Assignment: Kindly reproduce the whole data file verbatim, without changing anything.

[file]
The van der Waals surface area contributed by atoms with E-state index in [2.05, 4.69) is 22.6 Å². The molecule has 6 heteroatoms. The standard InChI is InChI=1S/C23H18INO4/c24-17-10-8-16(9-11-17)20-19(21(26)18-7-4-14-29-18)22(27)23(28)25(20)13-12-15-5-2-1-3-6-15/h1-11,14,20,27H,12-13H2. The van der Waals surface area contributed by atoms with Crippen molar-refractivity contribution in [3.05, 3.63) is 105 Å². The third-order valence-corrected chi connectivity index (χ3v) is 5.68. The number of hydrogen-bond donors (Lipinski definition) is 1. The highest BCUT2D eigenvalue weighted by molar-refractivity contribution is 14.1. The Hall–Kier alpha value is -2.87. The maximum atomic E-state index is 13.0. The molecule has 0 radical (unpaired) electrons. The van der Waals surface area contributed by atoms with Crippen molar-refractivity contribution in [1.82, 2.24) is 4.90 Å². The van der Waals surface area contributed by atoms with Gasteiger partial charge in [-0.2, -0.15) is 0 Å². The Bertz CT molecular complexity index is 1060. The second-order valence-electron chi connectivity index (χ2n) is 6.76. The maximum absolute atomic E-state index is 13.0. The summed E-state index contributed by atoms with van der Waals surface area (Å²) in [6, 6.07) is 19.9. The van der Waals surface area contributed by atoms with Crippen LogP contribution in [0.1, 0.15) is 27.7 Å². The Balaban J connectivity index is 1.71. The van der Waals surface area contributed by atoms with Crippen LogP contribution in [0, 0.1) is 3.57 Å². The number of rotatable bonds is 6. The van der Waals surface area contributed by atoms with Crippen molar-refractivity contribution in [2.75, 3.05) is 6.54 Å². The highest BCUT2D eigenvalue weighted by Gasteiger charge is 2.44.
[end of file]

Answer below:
The van der Waals surface area contributed by atoms with E-state index in [2.05, 4.69) is 22.6 Å². The molecule has 6 heteroatoms. The standard InChI is InChI=1S/C23H18INO4/c24-17-10-8-16(9-11-17)20-19(21(26)18-7-4-14-29-18)22(27)23(28)25(20)13-12-15-5-2-1-3-6-15/h1-11,14,20,27H,12-13H2. The van der Waals surface area contributed by atoms with Crippen molar-refractivity contribution in [3.05, 3.63) is 105 Å². The third-order valence-corrected chi connectivity index (χ3v) is 5.68. The number of hydrogen-bond donors (Lipinski definition) is 1. The highest BCUT2D eigenvalue weighted by molar-refractivity contribution is 14.1. The Hall–Kier alpha value is -2.87. The maximum atomic E-state index is 13.0. The molecule has 0 radical (unpaired) electrons. The van der Waals surface area contributed by atoms with Crippen molar-refractivity contribution in [1.82, 2.24) is 4.90 Å². The van der Waals surface area contributed by atoms with Gasteiger partial charge in [-0.2, -0.15) is 0 Å². The Bertz CT molecular complexity index is 1060. The second-order valence-electron chi connectivity index (χ2n) is 6.76. The maximum absolute atomic E-state index is 13.0. The summed E-state index contributed by atoms with van der Waals surface area (Å²) in [6, 6.07) is 19.9. The van der Waals surface area contributed by atoms with Crippen LogP contribution in [0.1, 0.15) is 27.7 Å². The Balaban J connectivity index is 1.71. The van der Waals surface area contributed by atoms with Crippen LogP contribution in [0, 0.1) is 3.57 Å². The number of rotatable bonds is 6. The van der Waals surface area contributed by atoms with Crippen molar-refractivity contribution in [2.75, 3.05) is 6.54 Å². The highest BCUT2D eigenvalue weighted by Gasteiger charge is 2.44.